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Authors: Jeffrey Rotter

The Unknown Knowns

BOOK: The Unknown Knowns
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This book is a work of fiction. Names, characters, places, and incidents either are products of the author's imagination or are used fictitiously. Any resemblance to actual events or locales or persons, living or dead, is entirely coincidental.

Copyright © 2009 by Jeffrey Rotter

All rights reserved, including the right to reproduce this book or portions thereof in any form whatsoever. For information address Scribner Subsidiary Rights Department, 1230 Avenue of the Americas, New York, NY 10020.

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Library of Congress Cataloging-in-Publication Data
Rotter, Jeffrey.
The unknown knowns: a novel / Jeffrey Rotter.—1st Scribner hardcover ed. p. cm. 1. Marital conflict—Fiction. 2. Mistaken identity—Fiction. 3. United States. Dept. of Homeland Security—Fiction. 4. Colorado—Fiction. 5. Psychological fiction. I. Title.
PS3618.O8693U55 2009

ISBN-13: 978-1-4165-9546-5
ISBN-10: 1-4165-9546-5

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For Margaret and Felix

“There are known knowns. There are things we know that we know. There are known unknowns. That is to say, there are things that we now know we don't know. But there are also unknown unknowns. There are things we do not know we don't know.”

—Donald Rumsfeld, February 12, 2002


he obvious way to describe water is with adjectives. People like to say water is murky or dappled or turbulent or calm. They call it brackish, crystalline, emerald, white. Deep, shallow, filmy, or unfathomable. But all those adjectives don't even come close to describing water like it really is. They just float across the surface, like dead leaves or algae.

You could also try describing water with action verbs. You could say it rushes, or pours, or drips. You could also say it seeps, for instance. Water can boil or it can freeze or it can steam. But it doesn't matter how many verbs you throw at the water; they don't stick either. Trying to describe water by what it does is kind of like telling a story by throwing a book at your wife.

Another way people sometimes describe water is in context. I'll give you an example: a man walks by making water noises. His
tube socks are drenched and they're going
squish, squish, squish
. With every step he takes:
squish, squish
. But when you ask the guy if he wants a dry pair—you have the socks right there in your hand; you even offer them to him—he shakes his head no. And that's when you hear it: you hear the fluid slosh inside his skull like milk in a coconut.

Here's another example of describing water in context. A little kid is pulled out of a swimming pool. His skin is red and raw. He's crying without making a sound. Something bad has been done to the water.

Or here's an even better example of water in context: two women go over a waterfall in a big bucket. The water is so crazy all around them that no one can hear them screaming, not even the women themselves. An ambulance backs up to the edge of the water. The lights are insistent, swirling. They paint the mountain red, and to look at them makes you feel like you don't have enough pockets to put your hands in.

There are probably other examples that I'm sure you could come up with. But here's the one I keep coming back to, the one that's relevant to my present circumstance. A guy jumps into a swimming pool, pointing his toes to mitigate the splash. Water knifes up inside his swim trunks, it pinches his nipples. He blows bubbles through his nose to prevent the water from entering his skull. The water floods his thinning hair and his body hangs limp in the pool light. The body hangs limp while the guy thinks about water.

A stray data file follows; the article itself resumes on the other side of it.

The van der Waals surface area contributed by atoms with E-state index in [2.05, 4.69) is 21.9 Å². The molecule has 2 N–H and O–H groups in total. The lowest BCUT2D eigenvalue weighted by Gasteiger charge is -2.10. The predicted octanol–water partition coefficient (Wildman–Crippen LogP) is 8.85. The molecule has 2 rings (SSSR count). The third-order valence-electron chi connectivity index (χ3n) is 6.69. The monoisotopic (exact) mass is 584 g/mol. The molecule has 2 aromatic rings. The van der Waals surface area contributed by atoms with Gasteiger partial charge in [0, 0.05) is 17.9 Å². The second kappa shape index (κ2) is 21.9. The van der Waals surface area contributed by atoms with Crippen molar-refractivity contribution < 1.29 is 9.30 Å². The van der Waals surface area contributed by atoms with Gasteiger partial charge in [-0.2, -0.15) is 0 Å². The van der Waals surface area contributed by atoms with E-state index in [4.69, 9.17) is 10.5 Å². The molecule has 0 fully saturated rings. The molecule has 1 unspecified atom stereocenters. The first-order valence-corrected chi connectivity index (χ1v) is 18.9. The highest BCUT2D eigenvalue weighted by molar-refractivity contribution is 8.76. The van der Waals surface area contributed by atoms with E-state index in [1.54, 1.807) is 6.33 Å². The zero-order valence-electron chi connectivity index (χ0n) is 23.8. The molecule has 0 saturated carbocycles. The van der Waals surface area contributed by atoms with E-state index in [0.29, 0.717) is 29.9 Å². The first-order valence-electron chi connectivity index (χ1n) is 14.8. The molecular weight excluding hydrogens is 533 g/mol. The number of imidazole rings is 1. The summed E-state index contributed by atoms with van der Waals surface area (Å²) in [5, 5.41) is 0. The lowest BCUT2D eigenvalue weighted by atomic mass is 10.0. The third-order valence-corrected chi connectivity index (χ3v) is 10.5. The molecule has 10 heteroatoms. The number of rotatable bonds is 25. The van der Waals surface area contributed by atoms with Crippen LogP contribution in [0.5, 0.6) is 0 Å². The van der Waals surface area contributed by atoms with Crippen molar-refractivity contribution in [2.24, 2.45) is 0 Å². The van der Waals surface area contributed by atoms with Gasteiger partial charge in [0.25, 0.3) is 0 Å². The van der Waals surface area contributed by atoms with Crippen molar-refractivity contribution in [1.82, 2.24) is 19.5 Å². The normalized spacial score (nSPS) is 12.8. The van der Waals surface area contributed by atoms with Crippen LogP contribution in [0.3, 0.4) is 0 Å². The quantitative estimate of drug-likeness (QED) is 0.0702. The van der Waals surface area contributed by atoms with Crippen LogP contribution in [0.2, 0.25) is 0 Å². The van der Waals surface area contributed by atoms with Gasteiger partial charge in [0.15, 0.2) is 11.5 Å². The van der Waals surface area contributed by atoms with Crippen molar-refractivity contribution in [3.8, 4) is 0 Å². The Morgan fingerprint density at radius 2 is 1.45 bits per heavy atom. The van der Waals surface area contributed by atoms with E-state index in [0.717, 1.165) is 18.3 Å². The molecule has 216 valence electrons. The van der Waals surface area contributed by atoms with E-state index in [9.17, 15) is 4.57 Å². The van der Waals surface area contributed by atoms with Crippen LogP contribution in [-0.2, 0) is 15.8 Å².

That guy is me. I am the guy in the water thinking about water.


ore context. My name is Jim Rath. I was born in Columbia, South Carolina, where I grew to my current, completely uninspiring height of five foot six. Five years ago, for reasons that were obscure at the time, even to me, I moved to Colorado Springs. I am currently age thirty-eight, though that number seems to be changing rapidly and time hasn't been especially friendly to me. I'm hairy-armed and cowering, a guy you'd expect to see squatting by a campfire just a few weeks before the beginning of history. People say I have a high forehead, but I know what that means. I'm losing my hair. No great loss; I was never all that handsome or brave anyway. And my balding caveman looks never matter much when I am standing underwater.

It was after hours in the hotel pool at a Colorado Springs
Hilton. The month was August but the water felt more like March or April. I descended, eyes closed behind my scuba mask, until I felt the grout and the grit of the tile floor against the balls of my feet. The pockets of my Jams were lined with lead fishing weights to keep me from floating away. I drew down the intake of the snorkel so it would barely breach the water. My presence would be difficult if not impossible to detect from above. Then I opened my eyes and described what I saw through the lens of my diving mask, writing everything down in a waterproof notepad.

My goal was a thorough understanding of water. But not on a chemical level. Not in any way that you could test. That wasn't of any interest to me. I had more consequential interests. I wanted to know why the water is always calling to us, what it wants to tell us. Where do we belong in relation to it? I asked. What is the water hiding down there? I was in the pool to ask the hard probing questions that no one else would ask. Because I figured out some time ago that the truest and most singular way to know the water is by getting right in it. By reaching in with bare hands and pulling out a couple of its slippery monsters.

For six months in 2006 I spent every free night I had at the Colorado Springs Hilton hotel, standing for hours at a time on the swimming-pool floor, my head totally submerged, just gazing into the water. I was fortunate enough at that juncture in my life to have a lot of free nights, so I was at the Hilton about six or seven times a week. At first all I saw looking into the water was water. But as time passed and my senses got more acute, I started to see other stuff. Crazy stuff. Edifying stuff.